April 18, 2012
The Whooping Crane Eastern Partnership (WCEP), an international coalition of public and private groups that is reintroducing whooping cranes to eastern North America, is pleased to report that last year’s “Class of 2011” whooping cranes have all begun their spring migration north.
On April 12, nine whooping cranes that were led south by WCEP partner Operation Migration’s ultralight aircraft, began their unassisted migration from Wheeler National Wildlife Refuge (NWR) in Decatur, Ala. The juvenile cranes are currently located in Wayne County, Ill. A 10th whooping crane, which broke off from the ultralight-led migration last fall, has already completed her migration back to Wisconsin.
In addition to the nine ultralight-led birds, eight juvenile whooping cranes are making their first northward migration this spring as part of WCEP’s Direct Autumn Release (DAR) program. In the fall, biologists from the International Crane Foundation released the cranes in the company of older cranes at Horicon NWR in Dodge County, Wis. The young birds learned the migration route by following the older cranes. This spring, four of the DAR juvenile cranes have completed their migration back to Wisconsin. Two DAR cranes are in Dubois County, Ind.; one was reported in Fayette County, Ill. on March 26; and one has not been seen since leaving on fall migration.
“The Wisconsin Department of Natural Resources (DNR) is excited about the news of the return of last year's chicks back to Wisconsin. We will continue to follow their progress closely and hope that the birds eventually return to their release grounds in east-central Wisconsin,” said Cathy Stepp, Wisconsin DNR Secretary. “As part of these efforts, the Wisconsin DNR is also looking forward to the second year of releases at White River Marsh State Wildlife Area and Horicon NWR.”
Thanks to the efforts of WCEP, there are now 106 whooping cranes in the wild in eastern North America, which was part of their historic range. Most of these whooping cranes have completed their spring migration. Of the cranes that have returned to Wisconsin, 13 pairs have initiated nests and eight nests are still active. Five of the nests are located on Necedah NWR, and three nests are located off the refuge.
Whooping cranes that take part in the ultralight and DAR reintroductions are hatched at the U.S. Geological Survey’s Patuxent Wildlife Research Center in Laurel, Md., and at the International Crane Foundation in Baraboo, Wis. Chicks are raised under a strict protocol that avoids conditioning the young birds to people and seeks to ensure the birds remain wild.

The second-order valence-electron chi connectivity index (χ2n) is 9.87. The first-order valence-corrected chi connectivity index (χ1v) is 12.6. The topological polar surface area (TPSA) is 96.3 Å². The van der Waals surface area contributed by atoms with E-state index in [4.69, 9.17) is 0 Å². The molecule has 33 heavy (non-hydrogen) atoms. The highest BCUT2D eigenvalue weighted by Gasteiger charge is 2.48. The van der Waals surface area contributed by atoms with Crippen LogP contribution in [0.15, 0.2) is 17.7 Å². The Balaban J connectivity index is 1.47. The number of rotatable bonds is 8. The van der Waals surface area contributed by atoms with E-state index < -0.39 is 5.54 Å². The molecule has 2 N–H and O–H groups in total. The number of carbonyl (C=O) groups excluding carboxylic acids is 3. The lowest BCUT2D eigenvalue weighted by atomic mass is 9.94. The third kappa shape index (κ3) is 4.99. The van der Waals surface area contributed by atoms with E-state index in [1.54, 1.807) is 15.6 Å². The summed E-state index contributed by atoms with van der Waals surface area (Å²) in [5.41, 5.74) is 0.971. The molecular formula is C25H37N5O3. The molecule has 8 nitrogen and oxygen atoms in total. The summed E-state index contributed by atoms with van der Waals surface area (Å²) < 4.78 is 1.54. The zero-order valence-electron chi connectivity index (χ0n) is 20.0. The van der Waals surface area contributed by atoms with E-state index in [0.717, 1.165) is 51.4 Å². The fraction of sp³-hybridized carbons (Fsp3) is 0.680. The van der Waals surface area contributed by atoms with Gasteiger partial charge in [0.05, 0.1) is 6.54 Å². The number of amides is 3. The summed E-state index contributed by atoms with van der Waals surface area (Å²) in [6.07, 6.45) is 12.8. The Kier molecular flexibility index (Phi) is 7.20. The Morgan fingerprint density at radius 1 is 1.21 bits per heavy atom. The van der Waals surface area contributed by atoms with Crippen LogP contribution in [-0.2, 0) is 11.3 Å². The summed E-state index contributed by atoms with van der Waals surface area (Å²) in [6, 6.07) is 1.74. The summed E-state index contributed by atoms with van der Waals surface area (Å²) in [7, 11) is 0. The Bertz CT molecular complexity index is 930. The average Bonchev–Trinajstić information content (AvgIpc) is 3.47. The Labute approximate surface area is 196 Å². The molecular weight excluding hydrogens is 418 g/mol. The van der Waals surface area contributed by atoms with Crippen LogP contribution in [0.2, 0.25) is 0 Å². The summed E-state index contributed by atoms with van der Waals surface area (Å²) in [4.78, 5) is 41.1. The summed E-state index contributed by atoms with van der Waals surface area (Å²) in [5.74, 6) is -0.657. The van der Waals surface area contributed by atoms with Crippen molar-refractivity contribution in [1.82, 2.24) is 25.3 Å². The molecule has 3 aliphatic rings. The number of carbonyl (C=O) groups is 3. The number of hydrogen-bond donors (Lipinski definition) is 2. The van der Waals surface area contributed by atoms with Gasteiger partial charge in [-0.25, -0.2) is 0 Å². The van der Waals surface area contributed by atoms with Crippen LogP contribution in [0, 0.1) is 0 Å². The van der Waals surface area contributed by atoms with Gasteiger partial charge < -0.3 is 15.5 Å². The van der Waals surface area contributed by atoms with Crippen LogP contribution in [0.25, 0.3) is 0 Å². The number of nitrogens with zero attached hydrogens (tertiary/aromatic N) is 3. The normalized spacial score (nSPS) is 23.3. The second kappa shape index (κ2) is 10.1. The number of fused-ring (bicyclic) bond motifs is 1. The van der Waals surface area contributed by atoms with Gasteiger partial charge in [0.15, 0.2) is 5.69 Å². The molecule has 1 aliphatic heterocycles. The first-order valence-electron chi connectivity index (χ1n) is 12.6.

Whooping cranes were on the verge of extinction in the 1940s. Today, there are only about 600 birds in existence, approximately 445 of them in the wild. Aside from the 106 WCEP birds, the only other migrating population of whooping cranes nests at Wood Buffalo National Park in northern Alberta, Canada and winters at Aransas NWR on the Texas Gulf Coast. A non-migrating flock of approximately 20 birds lives year-round in the central Florida Kissimmee region, and an additional 17 non-migratory cranes live in southern Louisiana.
WCEP asks anyone who encounters a whooping crane in the wild to please give them the respect and distance they need. Do not approach birds on foot within 200 yards; remain in your vehicle; do not approach in a vehicle any closer than 100 yards. Also, please remain concealed and do not speak loudly enough that the birds can hear you. Finally, do not trespass on private property in an attempt to view or photograph whooping cranes.
Whooping Crane Eastern Partnership founding members are the International Crane Foundation, Operation Migration, Inc., Wisconsin Department of Natural Resources, U.S. Fish and Wildlife Service, the U.S. Geological Survey’s Patuxent Wildlife Research Center and National Wildlife Health Center, the National Fish and Wildlife Foundation, the Natural Resources Foundation of Wisconsin, and the International Whooping Crane Recovery Team.
Many other flyway states, provinces, private individuals and conservation groups have joined forces with and support WCEP by donating resources, funding and personnel. More than 60% of the project’s budget comes from private sources in the form of grants, public donations and corporate sponsors.
WCEP has developed a short public service announcement to spread the word that disturbing, harassing or killing whooping cranes is a crime. Multi file formats are available for download on the WCEP website at: http://www.bringbackthecranes.org.
To report whooping crane sightings, visit the WCEP whooping crane observation webpage at: http://www.fws.gov/midwest/whoopingcrane/sightings/sightingform.cfm.